If I Claim Social Security at 62, Can I Change My Mind?

A lot of thought goes into picking when you claim Social Security. Claim too early and you could leave tens of thousands of dollars on the table. Wait to claim and your health could make it so that you can't enjoy the extra money. Although deciding when to begin receiving Social Security is a decision that will depend a lot on your personal situation, it may be helpful to know that just because you claim early doesn't mean there aren't still ways you can increase your benefit later on.

Withdrawing a Social Security applicationIn many cases, claiming at 62 will lock you into lower monthly payments than if you wait to claim at full retirement age or later. Social Security is designed to pay out the same amount of money throughout your lifetime regardless of when you claim, soclaiming early means your payments will be smaller than if you wait.

However, Social Security does give people who claim early a one-time "do-over."

If you change your mind within one year of claiming Social Security, then you can withdraw your original Social Security application. To do so, you'll need to return any money you've received from Social Security so far. Also, if anyone (such as a spouse) receives Social Security on your work record, then that person will need to consent to your decision to withdraw your application.

Assuming your pockets are deep enough to repay the benefits you've already received, withdrawing your Social Security application is the best approach to receiving a bigger monthly benefit later on.

Relying on the income limitIf you're beyond the 12-month time limit for withdrawing your Social Security application, you may still be able to increase the amount of benefits you receive in the future if you keep working full time now. That's because Social Security withholds $1 of your Social Security income for every $2 of income you earn above a specified limit. In 2016, that limit is $15,720.

Therefore, if you claim Social Security at 62 and then you land your dream job at 64, depending on your income, some of your Social Security benefit will be held back. Any money that does get withheld because of this income limit will increase the size of your monthly Social Security check when you reach your full retirement age.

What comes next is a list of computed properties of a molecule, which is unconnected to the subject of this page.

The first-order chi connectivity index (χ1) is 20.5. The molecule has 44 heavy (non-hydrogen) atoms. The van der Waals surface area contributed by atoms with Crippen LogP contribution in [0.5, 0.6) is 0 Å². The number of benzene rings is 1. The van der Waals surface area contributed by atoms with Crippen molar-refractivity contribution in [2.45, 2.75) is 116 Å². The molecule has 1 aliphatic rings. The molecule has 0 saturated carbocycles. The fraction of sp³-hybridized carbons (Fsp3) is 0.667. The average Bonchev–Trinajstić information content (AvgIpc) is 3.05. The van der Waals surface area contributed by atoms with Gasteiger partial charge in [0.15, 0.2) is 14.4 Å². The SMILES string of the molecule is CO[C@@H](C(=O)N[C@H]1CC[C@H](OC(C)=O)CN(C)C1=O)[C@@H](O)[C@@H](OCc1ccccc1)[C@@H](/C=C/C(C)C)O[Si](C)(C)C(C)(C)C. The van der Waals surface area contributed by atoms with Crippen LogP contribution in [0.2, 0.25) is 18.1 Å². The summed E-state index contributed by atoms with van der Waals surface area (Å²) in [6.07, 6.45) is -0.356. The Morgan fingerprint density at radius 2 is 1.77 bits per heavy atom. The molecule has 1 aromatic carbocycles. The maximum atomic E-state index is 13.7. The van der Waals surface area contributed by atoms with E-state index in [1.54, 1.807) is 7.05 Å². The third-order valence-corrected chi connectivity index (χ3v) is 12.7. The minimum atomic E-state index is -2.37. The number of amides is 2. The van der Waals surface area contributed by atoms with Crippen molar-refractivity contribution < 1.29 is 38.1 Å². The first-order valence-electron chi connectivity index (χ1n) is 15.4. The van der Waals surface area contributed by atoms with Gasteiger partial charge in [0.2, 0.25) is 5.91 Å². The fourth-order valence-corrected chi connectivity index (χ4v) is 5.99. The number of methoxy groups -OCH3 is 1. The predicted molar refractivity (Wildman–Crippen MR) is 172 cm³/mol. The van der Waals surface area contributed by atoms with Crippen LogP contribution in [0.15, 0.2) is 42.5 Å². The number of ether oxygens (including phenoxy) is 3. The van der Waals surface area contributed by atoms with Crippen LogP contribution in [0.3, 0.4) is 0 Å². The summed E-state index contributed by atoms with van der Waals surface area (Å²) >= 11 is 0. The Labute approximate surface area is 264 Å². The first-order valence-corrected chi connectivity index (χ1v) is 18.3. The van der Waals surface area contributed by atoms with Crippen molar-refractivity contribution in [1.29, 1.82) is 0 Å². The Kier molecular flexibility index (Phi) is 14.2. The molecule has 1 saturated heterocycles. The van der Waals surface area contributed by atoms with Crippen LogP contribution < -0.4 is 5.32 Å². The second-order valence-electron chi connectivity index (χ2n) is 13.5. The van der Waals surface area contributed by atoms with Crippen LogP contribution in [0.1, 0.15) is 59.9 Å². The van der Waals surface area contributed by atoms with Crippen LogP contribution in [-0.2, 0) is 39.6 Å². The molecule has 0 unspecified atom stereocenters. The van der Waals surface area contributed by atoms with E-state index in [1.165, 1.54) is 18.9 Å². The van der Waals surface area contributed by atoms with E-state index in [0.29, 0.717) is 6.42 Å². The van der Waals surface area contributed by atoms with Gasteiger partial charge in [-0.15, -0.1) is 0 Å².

This income limit applies only to people who are younger than their full retirement age, which is currently 66. Once you reach full retirement age, there's no limit to your earned income and therefore no withholding of your Social Security.

As a result, this approach isn't as desirable as withdrawing your application. However, it can allow people to receive a bigger Social Security check in the future if they decide to go back to work before reaching their full retirement age.

It may also be helpful to know that if your dream job comes with a nice paycheck, it may increase the size of your Social Security income because of how Social Security calculates benefits.

Specifically, the Social Security Administration uses your highest 35 income-earning years to determine your monthly benefit, so every high-income earning year removes a lower-income year from your work record, thereby boosting your benefit.

Tying it togetherUp until 2010, Social Security allowed people to reset the clock regardless of timing. Now that a withdrawal must be done within 12 months, special care needs to be taken before deciding when to claim. Withdrawing an application is the best way to change your mind and benefit from delayed retirement credits. But if that's not an option, at least you might be able to collect a bigger benefit later because of the Social Security income limit.

The article If I Claim Social Security at 62, Can I Change My Mind? originally appeared on Fool.com.

Try any of our Foolish newsletter services free for 30 days. We Fools may not all hold the same opinions, but we all believe that considering a diverse range of insights makes us better investors. The Motley Fool has a disclosure policy.

Copyright 1995 - 2016 The Motley Fool, LLC. All rights reserved. The Motley Fool has a disclosure policy.